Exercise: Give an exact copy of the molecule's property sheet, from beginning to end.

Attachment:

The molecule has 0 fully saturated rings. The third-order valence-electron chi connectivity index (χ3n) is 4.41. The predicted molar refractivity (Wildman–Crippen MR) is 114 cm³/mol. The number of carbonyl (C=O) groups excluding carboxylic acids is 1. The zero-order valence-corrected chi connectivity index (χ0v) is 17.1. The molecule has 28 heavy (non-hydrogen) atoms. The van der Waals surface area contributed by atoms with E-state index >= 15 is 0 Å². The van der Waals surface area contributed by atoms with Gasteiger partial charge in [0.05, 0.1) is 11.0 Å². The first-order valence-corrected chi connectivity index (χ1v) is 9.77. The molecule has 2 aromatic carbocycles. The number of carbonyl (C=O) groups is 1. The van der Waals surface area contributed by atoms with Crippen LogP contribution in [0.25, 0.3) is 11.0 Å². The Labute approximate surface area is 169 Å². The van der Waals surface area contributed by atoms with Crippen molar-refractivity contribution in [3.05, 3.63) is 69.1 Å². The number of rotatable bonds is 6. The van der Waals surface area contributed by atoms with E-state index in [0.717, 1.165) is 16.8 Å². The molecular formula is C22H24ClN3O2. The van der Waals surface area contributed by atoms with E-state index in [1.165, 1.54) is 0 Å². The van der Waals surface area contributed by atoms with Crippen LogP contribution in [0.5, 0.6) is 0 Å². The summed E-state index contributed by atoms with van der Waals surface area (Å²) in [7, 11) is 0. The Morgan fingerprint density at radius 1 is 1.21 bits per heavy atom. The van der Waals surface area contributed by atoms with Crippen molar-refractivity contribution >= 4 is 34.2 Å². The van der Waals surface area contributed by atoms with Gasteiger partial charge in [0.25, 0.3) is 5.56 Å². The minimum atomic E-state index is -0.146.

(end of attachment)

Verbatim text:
The molecule has 0 fully saturated rings. The third-order valence-electron chi connectivity index (χ3n) is 4.41. The predicted molar refractivity (Wildman–Crippen MR) is 114 cm³/mol. The number of carbonyl (C=O) groups excluding carboxylic acids is 1. The zero-order valence-corrected chi connectivity index (χ0v) is 17.1. The molecule has 28 heavy (non-hydrogen) atoms. The van der Waals surface area contributed by atoms with E-state index >= 15 is 0 Å². The van der Waals surface area contributed by atoms with Gasteiger partial charge in [0.05, 0.1) is 11.0 Å². The first-order valence-corrected chi connectivity index (χ1v) is 9.77. The molecule has 2 aromatic carbocycles. The number of carbonyl (C=O) groups is 1. The van der Waals surface area contributed by atoms with Crippen LogP contribution in [0.25, 0.3) is 11.0 Å². The Labute approximate surface area is 169 Å². The van der Waals surface area contributed by atoms with Crippen molar-refractivity contribution in [3.05, 3.63) is 69.1 Å². The number of rotatable bonds is 6. The van der Waals surface area contributed by atoms with E-state index in [0.717, 1.165) is 16.8 Å². The molecular formula is C22H24ClN3O2. The van der Waals surface area contributed by atoms with E-state index in [1.165, 1.54) is 0 Å². The van der Waals surface area contributed by atoms with Crippen LogP contribution in [0.5, 0.6) is 0 Å². The summed E-state index contributed by atoms with van der Waals surface area (Å²) in [7, 11) is 0. The Morgan fingerprint density at radius 1 is 1.21 bits per heavy atom. The van der Waals surface area contributed by atoms with Crippen molar-refractivity contribution >= 4 is 34.2 Å². The van der Waals surface area contributed by atoms with Gasteiger partial charge in [0.25, 0.3) is 5.56 Å². The minimum atomic E-state index is -0.146.